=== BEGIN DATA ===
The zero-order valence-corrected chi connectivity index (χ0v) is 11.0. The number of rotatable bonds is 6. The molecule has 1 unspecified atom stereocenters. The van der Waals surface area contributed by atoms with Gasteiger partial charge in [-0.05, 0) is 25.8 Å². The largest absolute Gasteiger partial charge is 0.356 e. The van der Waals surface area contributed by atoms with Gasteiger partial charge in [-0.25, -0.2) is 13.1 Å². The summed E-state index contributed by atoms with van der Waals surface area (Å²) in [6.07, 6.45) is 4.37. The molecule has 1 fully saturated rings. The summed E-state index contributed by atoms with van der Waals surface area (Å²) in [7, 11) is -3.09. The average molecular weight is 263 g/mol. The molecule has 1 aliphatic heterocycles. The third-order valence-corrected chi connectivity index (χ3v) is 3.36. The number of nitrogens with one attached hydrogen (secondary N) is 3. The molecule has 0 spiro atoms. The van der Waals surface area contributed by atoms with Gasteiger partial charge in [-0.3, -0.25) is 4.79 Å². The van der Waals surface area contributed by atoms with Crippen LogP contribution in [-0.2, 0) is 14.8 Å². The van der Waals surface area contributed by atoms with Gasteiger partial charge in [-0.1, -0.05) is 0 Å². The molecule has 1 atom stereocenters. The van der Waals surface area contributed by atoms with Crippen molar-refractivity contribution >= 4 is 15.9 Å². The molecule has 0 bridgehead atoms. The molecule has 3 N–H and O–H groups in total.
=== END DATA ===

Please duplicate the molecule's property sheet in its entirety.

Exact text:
The zero-order valence-corrected chi connectivity index (χ0v) is 11.0. The number of rotatable bonds is 6. The molecule has 1 unspecified atom stereocenters. The van der Waals surface area contributed by atoms with Gasteiger partial charge in [-0.05, 0) is 25.8 Å². The largest absolute Gasteiger partial charge is 0.356 e. The van der Waals surface area contributed by atoms with Gasteiger partial charge in [-0.25, -0.2) is 13.1 Å². The summed E-state index contributed by atoms with van der Waals surface area (Å²) in [6.07, 6.45) is 4.37. The molecule has 1 fully saturated rings. The summed E-state index contributed by atoms with van der Waals surface area (Å²) in [7, 11) is -3.09. The average molecular weight is 263 g/mol. The molecule has 1 aliphatic heterocycles. The third-order valence-corrected chi connectivity index (χ3v) is 3.36. The number of nitrogens with one attached hydrogen (secondary N) is 3. The molecule has 0 spiro atoms. The van der Waals surface area contributed by atoms with Gasteiger partial charge in [-0.3, -0.25) is 4.79 Å². The van der Waals surface area contributed by atoms with Crippen LogP contribution in [-0.2, 0) is 14.8 Å². The van der Waals surface area contributed by atoms with Gasteiger partial charge in [-0.1, -0.05) is 0 Å². The molecule has 1 atom stereocenters. The van der Waals surface area contributed by atoms with Crippen molar-refractivity contribution >= 4 is 15.9 Å². The molecule has 0 bridgehead atoms. The molecule has 3 N–H and O–H groups in total.